Drinking alcohol is an activity that most adults take part in on a semi-regular basis. While drinking can either be problematic, or not, it’s making the distinction from social drinking that is truly important. It can sometimes be difficult to diagnose problem drinking when you’re the one facing it. However, making that decision that your drinking is becoming an issue can go a long way in preventing alcoholism, and stopping the problem before it becomes more serious.

Therefore, we are going to lay out some of the key differences between social drinking and problem drinking. As always, the signs can vary a bit for everyone. You know yourself, and the people you love, better than we do. So, if you see something, or notice something— say something, even if it doesn’t make our list. 

Problem Drinking and Social Drinking: Key Differences 

Before we dive into problem drinking, let’s first understand what it means to be a safe, social drinker. Of course, as an adult, you have the legal right to have a drink from time to time— unless you’re getting behind the wheel. However, it’s making the distinction that’s so important. Social drinking means taking part in low-risk drinking patterns. For example, according to the NIAAA, low-risk drinking for women is having no more than three drinks per sitting, and no more than 7 drinks per week. For men, the statistic is no more than 4 drinks per sitting, and no more than 14 drinks per week.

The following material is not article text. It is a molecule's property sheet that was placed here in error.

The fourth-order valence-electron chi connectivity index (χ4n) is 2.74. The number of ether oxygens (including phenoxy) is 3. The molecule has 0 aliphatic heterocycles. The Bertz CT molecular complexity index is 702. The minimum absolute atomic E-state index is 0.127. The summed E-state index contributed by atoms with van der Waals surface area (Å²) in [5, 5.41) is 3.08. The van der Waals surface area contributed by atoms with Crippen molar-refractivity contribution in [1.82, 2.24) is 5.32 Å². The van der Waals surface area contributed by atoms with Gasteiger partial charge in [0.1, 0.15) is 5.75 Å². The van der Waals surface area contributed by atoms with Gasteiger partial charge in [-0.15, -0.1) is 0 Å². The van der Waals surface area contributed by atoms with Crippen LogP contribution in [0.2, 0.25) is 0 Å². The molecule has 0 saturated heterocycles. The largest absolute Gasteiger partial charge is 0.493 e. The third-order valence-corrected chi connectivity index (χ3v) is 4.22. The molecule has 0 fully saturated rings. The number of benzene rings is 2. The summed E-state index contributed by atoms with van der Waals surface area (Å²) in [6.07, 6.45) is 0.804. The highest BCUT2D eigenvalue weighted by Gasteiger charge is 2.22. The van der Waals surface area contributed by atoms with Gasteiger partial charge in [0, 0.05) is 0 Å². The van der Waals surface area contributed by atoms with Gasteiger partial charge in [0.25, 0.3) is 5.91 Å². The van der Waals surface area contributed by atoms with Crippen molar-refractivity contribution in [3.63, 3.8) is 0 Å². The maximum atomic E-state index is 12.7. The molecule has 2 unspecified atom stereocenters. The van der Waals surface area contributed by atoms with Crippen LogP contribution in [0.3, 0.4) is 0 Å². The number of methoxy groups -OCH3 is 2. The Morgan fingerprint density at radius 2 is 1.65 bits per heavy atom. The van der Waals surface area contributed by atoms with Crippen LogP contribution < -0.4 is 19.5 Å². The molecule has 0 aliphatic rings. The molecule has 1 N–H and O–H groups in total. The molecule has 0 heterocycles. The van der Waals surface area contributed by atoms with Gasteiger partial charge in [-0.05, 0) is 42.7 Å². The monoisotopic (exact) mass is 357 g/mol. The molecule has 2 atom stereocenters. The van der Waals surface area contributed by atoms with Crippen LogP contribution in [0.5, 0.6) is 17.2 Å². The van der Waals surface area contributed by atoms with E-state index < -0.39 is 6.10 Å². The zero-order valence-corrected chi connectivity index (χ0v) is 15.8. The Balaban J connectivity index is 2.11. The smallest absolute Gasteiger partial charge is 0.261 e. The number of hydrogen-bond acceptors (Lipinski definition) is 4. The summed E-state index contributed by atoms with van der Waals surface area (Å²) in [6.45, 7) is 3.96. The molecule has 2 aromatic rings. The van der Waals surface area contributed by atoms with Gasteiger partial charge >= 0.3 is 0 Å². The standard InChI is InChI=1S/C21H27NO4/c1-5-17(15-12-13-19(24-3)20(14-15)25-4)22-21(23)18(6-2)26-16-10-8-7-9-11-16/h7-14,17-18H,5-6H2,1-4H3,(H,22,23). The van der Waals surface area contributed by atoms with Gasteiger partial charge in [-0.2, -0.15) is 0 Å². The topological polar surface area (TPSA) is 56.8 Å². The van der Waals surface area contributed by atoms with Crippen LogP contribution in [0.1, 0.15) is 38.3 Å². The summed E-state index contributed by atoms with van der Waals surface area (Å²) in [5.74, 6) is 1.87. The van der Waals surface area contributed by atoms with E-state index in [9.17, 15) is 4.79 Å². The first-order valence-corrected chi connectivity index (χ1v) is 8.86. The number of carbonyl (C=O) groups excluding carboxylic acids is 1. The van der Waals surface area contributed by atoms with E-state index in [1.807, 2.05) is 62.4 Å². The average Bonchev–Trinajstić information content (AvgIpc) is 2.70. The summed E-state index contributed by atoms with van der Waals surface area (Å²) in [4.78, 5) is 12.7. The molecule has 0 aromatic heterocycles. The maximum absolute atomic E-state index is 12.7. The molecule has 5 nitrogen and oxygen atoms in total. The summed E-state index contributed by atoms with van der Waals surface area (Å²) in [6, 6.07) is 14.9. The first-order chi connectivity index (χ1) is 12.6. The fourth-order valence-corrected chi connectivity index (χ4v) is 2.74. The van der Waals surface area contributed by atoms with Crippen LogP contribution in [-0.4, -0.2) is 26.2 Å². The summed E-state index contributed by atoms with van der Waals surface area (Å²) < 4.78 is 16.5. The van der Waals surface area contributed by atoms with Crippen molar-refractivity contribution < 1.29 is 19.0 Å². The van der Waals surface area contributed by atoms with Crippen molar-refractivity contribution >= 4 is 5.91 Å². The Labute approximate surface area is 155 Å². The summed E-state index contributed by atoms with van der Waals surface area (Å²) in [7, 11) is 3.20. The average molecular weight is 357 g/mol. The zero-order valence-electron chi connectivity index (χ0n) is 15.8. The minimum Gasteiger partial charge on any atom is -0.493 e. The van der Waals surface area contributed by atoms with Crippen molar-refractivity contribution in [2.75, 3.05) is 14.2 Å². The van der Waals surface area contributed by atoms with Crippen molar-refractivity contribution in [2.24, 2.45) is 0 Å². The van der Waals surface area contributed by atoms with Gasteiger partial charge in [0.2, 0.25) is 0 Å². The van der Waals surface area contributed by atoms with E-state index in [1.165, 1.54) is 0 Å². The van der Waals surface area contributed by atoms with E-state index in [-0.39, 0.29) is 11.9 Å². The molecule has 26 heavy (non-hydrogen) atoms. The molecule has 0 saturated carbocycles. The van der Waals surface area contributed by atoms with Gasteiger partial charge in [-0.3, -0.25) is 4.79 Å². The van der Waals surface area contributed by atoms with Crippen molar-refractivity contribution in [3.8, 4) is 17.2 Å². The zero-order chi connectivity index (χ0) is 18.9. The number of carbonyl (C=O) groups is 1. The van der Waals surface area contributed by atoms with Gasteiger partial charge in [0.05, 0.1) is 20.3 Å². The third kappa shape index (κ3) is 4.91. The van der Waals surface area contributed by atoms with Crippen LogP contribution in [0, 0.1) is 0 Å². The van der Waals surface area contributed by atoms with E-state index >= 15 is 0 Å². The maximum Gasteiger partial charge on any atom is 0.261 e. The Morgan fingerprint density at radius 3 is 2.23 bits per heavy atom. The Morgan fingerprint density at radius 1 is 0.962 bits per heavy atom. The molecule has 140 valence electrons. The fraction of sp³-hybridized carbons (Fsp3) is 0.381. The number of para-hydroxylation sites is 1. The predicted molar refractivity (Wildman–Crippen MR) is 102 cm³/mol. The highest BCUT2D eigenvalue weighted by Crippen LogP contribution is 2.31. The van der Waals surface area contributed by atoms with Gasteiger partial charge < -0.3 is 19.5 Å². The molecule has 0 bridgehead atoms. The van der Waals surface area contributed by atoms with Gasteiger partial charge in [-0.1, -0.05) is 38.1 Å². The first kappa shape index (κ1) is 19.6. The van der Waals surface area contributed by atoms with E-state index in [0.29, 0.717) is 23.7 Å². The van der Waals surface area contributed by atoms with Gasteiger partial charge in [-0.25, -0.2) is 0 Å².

While statistics help us put a number on what’s acceptable, it’s also important to understand the concept of social drinking. Social drinking can look like a night out with friends, casually drinking, and then taking a ride sharing service home. We all let loose every now and then with good friends. However, it’s limiting those times, and your intake, that makes all the difference. 

Problem drinking 

Now that you know what safe, social drinking looks like— it’s easier to make the distinction between safe, and problematic, drinking. Problematic drinking is a destructive behavior that is putting you at risk of getting hurt. Take, for example, frequent bing drinking episodes, driving drunk, going into work drunk, or using alcohol as a means of coping with difficult times. Furthermore, if you find that you have to lie to make your habits seem better to others, you have a problem with drinking that needs to be addressed. 

Drinking can be a behavior that we take part in casually, and safely. Or, drinking can be a behavior that is destructive to you, and the people around you. While the difference might seem obvious— to many, the lines can blur easily. So, if you or a loved one are suffering from problem drinking, it’s important to intervene early.